When the announcement came on the evening of May 7th that Germany had surrendered and the following day would be Victory in Europe Day, Cranleigh boys, who had been back at school less than a week, were told they would be given the day off. The only requirement was they were back at School in time for the King’s broadcast to the nation at 9pm.
A number of the boys caught an early train from Cranleigh to either Guildford or Horsham and from there to London. Thirteen-year-olds David Cooper (2 North 1951) and John Patrick (2 North 1948) were two of them “We walked down Victoria Street to Parliament Square which was packed with cheering crowds,” Cooper recalled. “We had only been there a short time when we heard even louder cheers and learnt that the members of the House of Commons were processing across the Square to a Service of Thanksgiving in St Margaret’s Church by Westminster Abbey. In those days there was no proper control of crowds so the MPs, two or three abreast, simply walked across while spectators stood to the side to create a funnel.
“The crush to see the war leaders was intense but we were small enough to worm our way to the front. So we stood there as the procession led by the Prime Minister, Winston Churchill, and the War Cabinet passed just a few feet in front of us. We recognised many familiar faces such as Clement Attlee, Herbert Morrison, Anthony Eden, Ernest Bevin and others.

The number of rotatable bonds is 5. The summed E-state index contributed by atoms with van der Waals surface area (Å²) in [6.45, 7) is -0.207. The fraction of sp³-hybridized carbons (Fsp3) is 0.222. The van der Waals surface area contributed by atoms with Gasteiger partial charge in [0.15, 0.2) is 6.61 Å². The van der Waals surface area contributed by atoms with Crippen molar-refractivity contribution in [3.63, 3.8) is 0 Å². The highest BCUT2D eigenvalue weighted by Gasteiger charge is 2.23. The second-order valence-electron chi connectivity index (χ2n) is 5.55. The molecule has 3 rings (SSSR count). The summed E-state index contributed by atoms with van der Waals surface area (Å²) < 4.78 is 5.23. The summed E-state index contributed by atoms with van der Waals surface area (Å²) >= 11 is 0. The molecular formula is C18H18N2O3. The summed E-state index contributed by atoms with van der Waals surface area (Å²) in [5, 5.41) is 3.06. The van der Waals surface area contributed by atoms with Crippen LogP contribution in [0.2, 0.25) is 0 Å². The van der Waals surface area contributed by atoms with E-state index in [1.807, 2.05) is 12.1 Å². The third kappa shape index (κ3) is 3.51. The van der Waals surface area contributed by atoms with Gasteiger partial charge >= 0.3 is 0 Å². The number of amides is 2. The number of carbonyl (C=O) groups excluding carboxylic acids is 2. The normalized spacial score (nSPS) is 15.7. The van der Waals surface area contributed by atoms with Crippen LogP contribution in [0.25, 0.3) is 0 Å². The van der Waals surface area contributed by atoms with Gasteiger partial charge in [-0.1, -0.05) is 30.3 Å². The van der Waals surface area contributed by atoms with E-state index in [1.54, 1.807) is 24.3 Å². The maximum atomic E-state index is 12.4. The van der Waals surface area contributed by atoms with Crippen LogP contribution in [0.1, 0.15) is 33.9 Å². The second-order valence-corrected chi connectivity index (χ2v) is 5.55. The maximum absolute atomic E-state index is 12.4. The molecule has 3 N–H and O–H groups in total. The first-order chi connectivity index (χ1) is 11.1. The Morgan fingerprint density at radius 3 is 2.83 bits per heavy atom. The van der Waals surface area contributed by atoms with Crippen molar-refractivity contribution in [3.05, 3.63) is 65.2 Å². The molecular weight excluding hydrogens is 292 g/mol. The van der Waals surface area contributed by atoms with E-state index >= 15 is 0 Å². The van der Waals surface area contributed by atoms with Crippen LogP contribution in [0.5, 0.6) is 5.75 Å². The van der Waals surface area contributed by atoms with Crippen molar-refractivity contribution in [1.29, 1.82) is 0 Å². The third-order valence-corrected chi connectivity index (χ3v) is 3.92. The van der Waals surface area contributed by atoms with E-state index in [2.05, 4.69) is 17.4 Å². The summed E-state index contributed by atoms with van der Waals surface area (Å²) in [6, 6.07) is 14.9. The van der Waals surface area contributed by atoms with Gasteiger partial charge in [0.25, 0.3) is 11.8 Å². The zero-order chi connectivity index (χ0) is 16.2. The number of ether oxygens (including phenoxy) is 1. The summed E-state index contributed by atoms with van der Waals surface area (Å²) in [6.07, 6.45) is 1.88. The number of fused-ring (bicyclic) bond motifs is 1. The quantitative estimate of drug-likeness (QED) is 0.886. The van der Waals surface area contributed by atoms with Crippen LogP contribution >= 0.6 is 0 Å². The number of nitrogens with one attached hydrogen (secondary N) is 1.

“Most MPs, of whatever party then dressed in fairly formal clothes; black jackets, striped trousers and several with silk top hats. As there must have been a few hundred of them passing us we became a bit bored but in trying to move away we found that the crush behind us was too thick for us to escape. The only obvious solution was to join the procession which for a short time was quite successful; some of the MPs found our presence quite amusing and spoke to us until one fiery member clipped us round the ears and ordered us off.
“We then made our way up Whitehall through thick crowds, many dancing and some no doubt far from sober, to Trafalgar Square and down the Mall to Buckingham Palace. Thousands were assembled in front of the Palace hoping that the King and the Royal family would appear on the balcony though this did not happen until much later m the evening when Churchill joined them. By now time was running on so we rushed back to Victoria Station and just made supper in time.
“Perhaps one of the remarkable things about the day was that not only did the trains run but they were also on time!”